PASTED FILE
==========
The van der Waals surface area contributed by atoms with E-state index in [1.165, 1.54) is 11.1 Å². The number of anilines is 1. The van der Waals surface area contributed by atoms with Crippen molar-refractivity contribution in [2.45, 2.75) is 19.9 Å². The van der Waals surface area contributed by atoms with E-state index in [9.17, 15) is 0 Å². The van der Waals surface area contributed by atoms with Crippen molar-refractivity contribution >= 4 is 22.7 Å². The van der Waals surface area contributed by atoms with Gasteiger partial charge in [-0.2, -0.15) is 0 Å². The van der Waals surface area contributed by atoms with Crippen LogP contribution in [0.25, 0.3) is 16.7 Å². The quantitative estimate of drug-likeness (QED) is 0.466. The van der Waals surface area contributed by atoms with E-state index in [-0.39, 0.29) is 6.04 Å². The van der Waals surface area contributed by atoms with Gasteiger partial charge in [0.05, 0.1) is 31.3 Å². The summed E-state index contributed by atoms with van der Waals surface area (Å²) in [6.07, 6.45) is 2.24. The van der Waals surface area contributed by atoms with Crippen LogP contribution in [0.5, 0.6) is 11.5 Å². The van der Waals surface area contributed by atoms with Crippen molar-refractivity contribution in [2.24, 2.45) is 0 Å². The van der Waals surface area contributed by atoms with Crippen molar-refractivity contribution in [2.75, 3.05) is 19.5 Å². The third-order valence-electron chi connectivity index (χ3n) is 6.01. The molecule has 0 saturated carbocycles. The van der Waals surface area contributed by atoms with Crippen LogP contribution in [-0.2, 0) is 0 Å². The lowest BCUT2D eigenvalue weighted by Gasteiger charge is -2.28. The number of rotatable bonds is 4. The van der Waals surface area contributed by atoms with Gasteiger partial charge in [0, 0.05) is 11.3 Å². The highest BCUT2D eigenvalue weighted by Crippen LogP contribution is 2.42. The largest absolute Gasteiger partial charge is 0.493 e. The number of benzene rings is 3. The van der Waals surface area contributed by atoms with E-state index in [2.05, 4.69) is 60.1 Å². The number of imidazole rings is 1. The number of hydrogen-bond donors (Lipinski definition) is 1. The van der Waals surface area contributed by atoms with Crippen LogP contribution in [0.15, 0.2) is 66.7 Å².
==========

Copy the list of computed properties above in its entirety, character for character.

The van der Waals surface area contributed by atoms with E-state index in [1.165, 1.54) is 11.1 Å². The number of anilines is 1. The van der Waals surface area contributed by atoms with Crippen molar-refractivity contribution in [2.45, 2.75) is 19.9 Å². The van der Waals surface area contributed by atoms with E-state index in [9.17, 15) is 0 Å². The van der Waals surface area contributed by atoms with Crippen molar-refractivity contribution >= 4 is 22.7 Å². The van der Waals surface area contributed by atoms with Gasteiger partial charge in [-0.2, -0.15) is 0 Å². The van der Waals surface area contributed by atoms with Crippen LogP contribution in [0.25, 0.3) is 16.7 Å². The quantitative estimate of drug-likeness (QED) is 0.466. The van der Waals surface area contributed by atoms with E-state index in [-0.39, 0.29) is 6.04 Å². The van der Waals surface area contributed by atoms with Gasteiger partial charge in [0.05, 0.1) is 31.3 Å². The summed E-state index contributed by atoms with van der Waals surface area (Å²) in [6.07, 6.45) is 2.24. The van der Waals surface area contributed by atoms with Crippen LogP contribution in [0.5, 0.6) is 11.5 Å². The van der Waals surface area contributed by atoms with Crippen molar-refractivity contribution in [2.24, 2.45) is 0 Å². The van der Waals surface area contributed by atoms with Crippen molar-refractivity contribution in [2.75, 3.05) is 19.5 Å². The third-order valence-electron chi connectivity index (χ3n) is 6.01. The molecule has 0 saturated carbocycles. The van der Waals surface area contributed by atoms with Crippen LogP contribution in [-0.2, 0) is 0 Å². The lowest BCUT2D eigenvalue weighted by Gasteiger charge is -2.28. The number of rotatable bonds is 4. The van der Waals surface area contributed by atoms with Gasteiger partial charge in [0, 0.05) is 11.3 Å². The highest BCUT2D eigenvalue weighted by Crippen LogP contribution is 2.42. The largest absolute Gasteiger partial charge is 0.493 e. The number of benzene rings is 3. The van der Waals surface area contributed by atoms with E-state index in [2.05, 4.69) is 60.1 Å². The number of imidazole rings is 1. The number of hydrogen-bond donors (Lipinski definition) is 1. The van der Waals surface area contributed by atoms with Crippen LogP contribution in [0.15, 0.2) is 66.7 Å².